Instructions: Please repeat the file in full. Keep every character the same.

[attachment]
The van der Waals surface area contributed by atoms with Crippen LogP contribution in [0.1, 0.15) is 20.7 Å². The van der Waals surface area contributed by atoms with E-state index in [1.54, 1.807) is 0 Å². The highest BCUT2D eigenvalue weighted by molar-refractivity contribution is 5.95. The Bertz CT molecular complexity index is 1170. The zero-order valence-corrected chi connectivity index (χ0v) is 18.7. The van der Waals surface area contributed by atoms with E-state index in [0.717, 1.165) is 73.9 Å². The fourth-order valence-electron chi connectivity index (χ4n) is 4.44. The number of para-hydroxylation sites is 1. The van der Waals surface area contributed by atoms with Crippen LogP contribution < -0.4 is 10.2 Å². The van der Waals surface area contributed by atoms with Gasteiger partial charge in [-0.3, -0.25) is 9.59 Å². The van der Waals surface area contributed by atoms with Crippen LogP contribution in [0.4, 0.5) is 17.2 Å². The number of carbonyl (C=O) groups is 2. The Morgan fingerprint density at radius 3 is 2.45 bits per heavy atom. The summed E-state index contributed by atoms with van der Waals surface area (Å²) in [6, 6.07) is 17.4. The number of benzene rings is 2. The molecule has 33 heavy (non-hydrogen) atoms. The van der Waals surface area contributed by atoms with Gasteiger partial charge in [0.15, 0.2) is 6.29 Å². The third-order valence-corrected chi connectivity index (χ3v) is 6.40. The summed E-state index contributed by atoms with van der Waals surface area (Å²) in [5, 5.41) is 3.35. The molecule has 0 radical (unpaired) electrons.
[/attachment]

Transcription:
The van der Waals surface area contributed by atoms with Crippen LogP contribution in [0.1, 0.15) is 20.7 Å². The van der Waals surface area contributed by atoms with E-state index in [1.54, 1.807) is 0 Å². The highest BCUT2D eigenvalue weighted by molar-refractivity contribution is 5.95. The Bertz CT molecular complexity index is 1170. The zero-order valence-corrected chi connectivity index (χ0v) is 18.7. The van der Waals surface area contributed by atoms with E-state index in [0.717, 1.165) is 73.9 Å². The fourth-order valence-electron chi connectivity index (χ4n) is 4.44. The number of para-hydroxylation sites is 1. The van der Waals surface area contributed by atoms with Crippen LogP contribution < -0.4 is 10.2 Å². The van der Waals surface area contributed by atoms with Gasteiger partial charge in [-0.3, -0.25) is 9.59 Å². The van der Waals surface area contributed by atoms with Crippen LogP contribution in [0.4, 0.5) is 17.2 Å². The number of carbonyl (C=O) groups is 2. The Morgan fingerprint density at radius 3 is 2.45 bits per heavy atom. The summed E-state index contributed by atoms with van der Waals surface area (Å²) in [6, 6.07) is 17.4. The number of benzene rings is 2. The molecule has 33 heavy (non-hydrogen) atoms. The van der Waals surface area contributed by atoms with Gasteiger partial charge in [0.15, 0.2) is 6.29 Å². The third-order valence-corrected chi connectivity index (χ3v) is 6.40. The summed E-state index contributed by atoms with van der Waals surface area (Å²) in [5, 5.41) is 3.35. The molecule has 0 radical (unpaired) electrons.